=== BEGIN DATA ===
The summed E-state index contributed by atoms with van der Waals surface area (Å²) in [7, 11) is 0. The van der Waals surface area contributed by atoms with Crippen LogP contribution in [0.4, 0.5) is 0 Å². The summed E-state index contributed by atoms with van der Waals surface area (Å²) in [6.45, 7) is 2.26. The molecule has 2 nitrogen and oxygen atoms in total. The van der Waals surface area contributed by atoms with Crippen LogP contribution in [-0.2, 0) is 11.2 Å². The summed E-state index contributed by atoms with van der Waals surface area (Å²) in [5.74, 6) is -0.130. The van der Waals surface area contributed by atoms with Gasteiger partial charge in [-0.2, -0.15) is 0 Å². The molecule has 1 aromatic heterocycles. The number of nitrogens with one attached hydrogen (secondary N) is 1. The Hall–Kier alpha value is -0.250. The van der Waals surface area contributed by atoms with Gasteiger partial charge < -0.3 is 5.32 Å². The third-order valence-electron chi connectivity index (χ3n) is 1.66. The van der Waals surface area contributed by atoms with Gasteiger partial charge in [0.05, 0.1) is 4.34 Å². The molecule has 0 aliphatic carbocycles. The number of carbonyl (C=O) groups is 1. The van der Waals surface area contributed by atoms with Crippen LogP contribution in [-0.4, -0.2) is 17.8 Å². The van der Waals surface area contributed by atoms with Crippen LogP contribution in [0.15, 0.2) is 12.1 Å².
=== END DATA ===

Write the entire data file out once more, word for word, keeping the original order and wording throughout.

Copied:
The summed E-state index contributed by atoms with van der Waals surface area (Å²) in [7, 11) is 0. The van der Waals surface area contributed by atoms with Crippen LogP contribution in [0.4, 0.5) is 0 Å². The summed E-state index contributed by atoms with van der Waals surface area (Å²) in [6.45, 7) is 2.26. The molecule has 2 nitrogen and oxygen atoms in total. The van der Waals surface area contributed by atoms with Crippen LogP contribution in [-0.2, 0) is 11.2 Å². The summed E-state index contributed by atoms with van der Waals surface area (Å²) in [5.74, 6) is -0.130. The van der Waals surface area contributed by atoms with Gasteiger partial charge in [-0.2, -0.15) is 0 Å². The molecule has 1 aromatic heterocycles. The number of nitrogens with one attached hydrogen (secondary N) is 1. The Hall–Kier alpha value is -0.250. The van der Waals surface area contributed by atoms with Gasteiger partial charge < -0.3 is 5.32 Å². The third-order valence-electron chi connectivity index (χ3n) is 1.66. The van der Waals surface area contributed by atoms with Gasteiger partial charge in [0.05, 0.1) is 4.34 Å². The molecule has 0 aliphatic carbocycles. The number of carbonyl (C=O) groups is 1. The van der Waals surface area contributed by atoms with Crippen LogP contribution in [-0.4, -0.2) is 17.8 Å². The van der Waals surface area contributed by atoms with Crippen LogP contribution in [0.15, 0.2) is 12.1 Å².